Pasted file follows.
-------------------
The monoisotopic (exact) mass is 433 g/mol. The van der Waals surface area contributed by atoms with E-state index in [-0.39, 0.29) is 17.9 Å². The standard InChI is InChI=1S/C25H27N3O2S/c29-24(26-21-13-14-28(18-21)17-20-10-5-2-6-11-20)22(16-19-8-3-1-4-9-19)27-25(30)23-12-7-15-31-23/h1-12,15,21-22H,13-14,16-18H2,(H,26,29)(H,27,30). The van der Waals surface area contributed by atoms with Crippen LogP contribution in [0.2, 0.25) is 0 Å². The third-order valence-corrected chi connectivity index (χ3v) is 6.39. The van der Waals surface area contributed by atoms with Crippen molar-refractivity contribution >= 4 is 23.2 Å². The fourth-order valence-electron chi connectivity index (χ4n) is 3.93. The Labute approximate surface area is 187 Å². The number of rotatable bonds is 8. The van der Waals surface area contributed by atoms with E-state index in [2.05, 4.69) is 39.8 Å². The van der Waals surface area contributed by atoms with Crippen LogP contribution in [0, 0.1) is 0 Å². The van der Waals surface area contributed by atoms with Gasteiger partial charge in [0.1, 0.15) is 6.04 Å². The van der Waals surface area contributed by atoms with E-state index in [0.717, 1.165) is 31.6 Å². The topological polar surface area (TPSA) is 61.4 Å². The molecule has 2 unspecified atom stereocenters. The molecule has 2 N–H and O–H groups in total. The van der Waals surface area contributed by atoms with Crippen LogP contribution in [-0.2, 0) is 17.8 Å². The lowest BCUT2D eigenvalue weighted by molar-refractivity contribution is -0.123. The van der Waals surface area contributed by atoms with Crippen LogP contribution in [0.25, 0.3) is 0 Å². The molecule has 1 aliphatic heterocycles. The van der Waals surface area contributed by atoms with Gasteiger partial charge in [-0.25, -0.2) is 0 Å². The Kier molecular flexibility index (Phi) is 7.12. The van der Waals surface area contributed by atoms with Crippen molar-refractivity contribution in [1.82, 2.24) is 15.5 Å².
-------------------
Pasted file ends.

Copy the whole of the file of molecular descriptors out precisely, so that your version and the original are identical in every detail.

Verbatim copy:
The monoisotopic (exact) mass is 433 g/mol. The van der Waals surface area contributed by atoms with E-state index in [-0.39, 0.29) is 17.9 Å². The standard InChI is InChI=1S/C25H27N3O2S/c29-24(26-21-13-14-28(18-21)17-20-10-5-2-6-11-20)22(16-19-8-3-1-4-9-19)27-25(30)23-12-7-15-31-23/h1-12,15,21-22H,13-14,16-18H2,(H,26,29)(H,27,30). The van der Waals surface area contributed by atoms with Crippen LogP contribution in [0.2, 0.25) is 0 Å². The third-order valence-corrected chi connectivity index (χ3v) is 6.39. The van der Waals surface area contributed by atoms with Crippen molar-refractivity contribution >= 4 is 23.2 Å². The fourth-order valence-electron chi connectivity index (χ4n) is 3.93. The Labute approximate surface area is 187 Å². The number of rotatable bonds is 8. The van der Waals surface area contributed by atoms with E-state index in [2.05, 4.69) is 39.8 Å². The van der Waals surface area contributed by atoms with Crippen LogP contribution in [0, 0.1) is 0 Å². The van der Waals surface area contributed by atoms with Gasteiger partial charge in [0.1, 0.15) is 6.04 Å². The van der Waals surface area contributed by atoms with E-state index in [0.717, 1.165) is 31.6 Å². The topological polar surface area (TPSA) is 61.4 Å². The molecule has 2 unspecified atom stereocenters. The molecule has 2 N–H and O–H groups in total. The van der Waals surface area contributed by atoms with Crippen LogP contribution in [-0.2, 0) is 17.8 Å². The lowest BCUT2D eigenvalue weighted by molar-refractivity contribution is -0.123. The van der Waals surface area contributed by atoms with Crippen LogP contribution in [0.25, 0.3) is 0 Å². The molecule has 1 aliphatic heterocycles. The van der Waals surface area contributed by atoms with Gasteiger partial charge in [-0.25, -0.2) is 0 Å². The Kier molecular flexibility index (Phi) is 7.12. The van der Waals surface area contributed by atoms with Crippen molar-refractivity contribution in [1.82, 2.24) is 15.5 Å².